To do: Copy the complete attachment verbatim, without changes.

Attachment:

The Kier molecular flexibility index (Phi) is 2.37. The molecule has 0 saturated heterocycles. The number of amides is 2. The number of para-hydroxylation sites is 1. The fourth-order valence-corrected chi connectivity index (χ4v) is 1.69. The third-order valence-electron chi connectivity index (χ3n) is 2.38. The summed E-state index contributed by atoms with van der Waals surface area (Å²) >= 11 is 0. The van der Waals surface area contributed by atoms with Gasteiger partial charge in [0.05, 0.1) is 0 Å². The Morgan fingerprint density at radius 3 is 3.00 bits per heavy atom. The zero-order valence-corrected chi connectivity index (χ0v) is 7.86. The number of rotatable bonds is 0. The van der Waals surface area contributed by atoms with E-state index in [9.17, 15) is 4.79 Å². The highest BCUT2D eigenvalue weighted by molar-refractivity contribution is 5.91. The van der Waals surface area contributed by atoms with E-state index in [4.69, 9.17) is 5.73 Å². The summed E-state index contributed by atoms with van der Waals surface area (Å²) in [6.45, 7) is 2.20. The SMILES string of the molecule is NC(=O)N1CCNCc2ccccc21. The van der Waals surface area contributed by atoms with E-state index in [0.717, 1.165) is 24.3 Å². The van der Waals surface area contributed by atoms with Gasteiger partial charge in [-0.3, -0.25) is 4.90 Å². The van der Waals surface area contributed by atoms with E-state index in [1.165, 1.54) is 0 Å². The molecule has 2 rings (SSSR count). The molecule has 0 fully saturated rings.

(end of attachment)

The Kier molecular flexibility index (Phi) is 2.37. The molecule has 0 saturated heterocycles. The number of amides is 2. The number of para-hydroxylation sites is 1. The fourth-order valence-corrected chi connectivity index (χ4v) is 1.69. The third-order valence-electron chi connectivity index (χ3n) is 2.38. The summed E-state index contributed by atoms with van der Waals surface area (Å²) >= 11 is 0. The van der Waals surface area contributed by atoms with Gasteiger partial charge in [0.05, 0.1) is 0 Å². The Morgan fingerprint density at radius 3 is 3.00 bits per heavy atom. The zero-order valence-corrected chi connectivity index (χ0v) is 7.86. The number of rotatable bonds is 0. The van der Waals surface area contributed by atoms with E-state index in [9.17, 15) is 4.79 Å². The highest BCUT2D eigenvalue weighted by molar-refractivity contribution is 5.91. The van der Waals surface area contributed by atoms with E-state index in [4.69, 9.17) is 5.73 Å². The summed E-state index contributed by atoms with van der Waals surface area (Å²) in [6.45, 7) is 2.20. The SMILES string of the molecule is NC(=O)N1CCNCc2ccccc21. The van der Waals surface area contributed by atoms with E-state index in [0.717, 1.165) is 24.3 Å². The van der Waals surface area contributed by atoms with Gasteiger partial charge in [-0.3, -0.25) is 4.90 Å². The van der Waals surface area contributed by atoms with E-state index in [1.165, 1.54) is 0 Å². The molecule has 2 rings (SSSR count). The molecule has 0 fully saturated rings.